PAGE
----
Also, as a family who has adopted children of all ages, is there an age (or placement amongst other kids in the family) where the adjustment is easier/harder? I imagine it is all very individualized and there are so many uncertainties, and I don't even know if my question makes any sense, I just know that when you have posted about disruptions on your other blog it seems as though it is something that is often brought up.

Was answering "Are you rich?" hard? I mean, because even financially, I am guessing almost everyone in the US would seem rich to the kids at the Internat (or maybe that is a false assumption).

How'd you choose A & P and does it break your heart that you can't take all the kids home?

Also, another age question. What are the age requirements for adopting an older child?

Thank you for blogging about your experiences there and about your life in general.

Holly said...

I would love to know about how this adoption experience has been...I know you did an independent adoption and didn't ask for specific kiddos through RR like you have before...maybe when you get back you can share more.
My heart is broken for the HIV angels over there and I would love to GO for 2! :)

James said...

How are you connecting to the internet? What would you do different technology wise knowing what you know from this and other trips?

Chris said...

This looks like such a wonderful experience for you to have shared with Caleb and Rachel.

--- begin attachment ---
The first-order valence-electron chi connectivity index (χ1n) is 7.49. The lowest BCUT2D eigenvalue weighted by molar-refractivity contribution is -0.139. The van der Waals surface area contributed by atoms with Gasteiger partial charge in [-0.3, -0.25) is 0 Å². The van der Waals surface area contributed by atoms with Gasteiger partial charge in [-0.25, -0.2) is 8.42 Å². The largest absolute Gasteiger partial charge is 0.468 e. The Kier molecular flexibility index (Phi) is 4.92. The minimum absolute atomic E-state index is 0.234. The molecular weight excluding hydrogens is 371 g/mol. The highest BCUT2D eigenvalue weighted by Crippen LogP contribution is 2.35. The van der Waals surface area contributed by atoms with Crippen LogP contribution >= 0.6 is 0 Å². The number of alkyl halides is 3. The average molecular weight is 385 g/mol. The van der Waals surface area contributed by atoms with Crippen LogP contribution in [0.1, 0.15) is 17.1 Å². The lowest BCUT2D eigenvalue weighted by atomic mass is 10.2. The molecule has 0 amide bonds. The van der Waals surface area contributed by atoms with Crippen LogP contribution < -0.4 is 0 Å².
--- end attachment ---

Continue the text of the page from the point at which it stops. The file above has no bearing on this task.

Since you asked, I have one question that seems a bit silly, but I was wondering how clothes are handled with these older children. I know for younger ones like our son, the caregivers dress the children, but for these older children, do they have a community closet or do they have their own clothes? You commented on what Luda and Anastasia were wearing, and I noticed some other girls dressed more conservatively so I was just wondering how they ended up with the clothes they wear.

By the way, the dinner you've cooked looks delicious as do the fresh cucumbers and tomatoes!

Anonymous said...

I have several questions!! They are not so much about A & P but more about where they live.

I look at their sleeping arrangement, and that they wear the same clothes over and over again and I cant help but wonder if they have a problem with lice or mites?? The orphanage doesnt look dirty by any means...but sometimes those bugs just appear out of thin air!!

I'm also curious about what happens when they age out of the orphanage. Where do they go? DO they turn 17 one day, and then the next day they are kicked to the curb with just the clothes on their backs no where to go? Or are jobs found for them, and then they can live at the orphanage until they have enough money saved??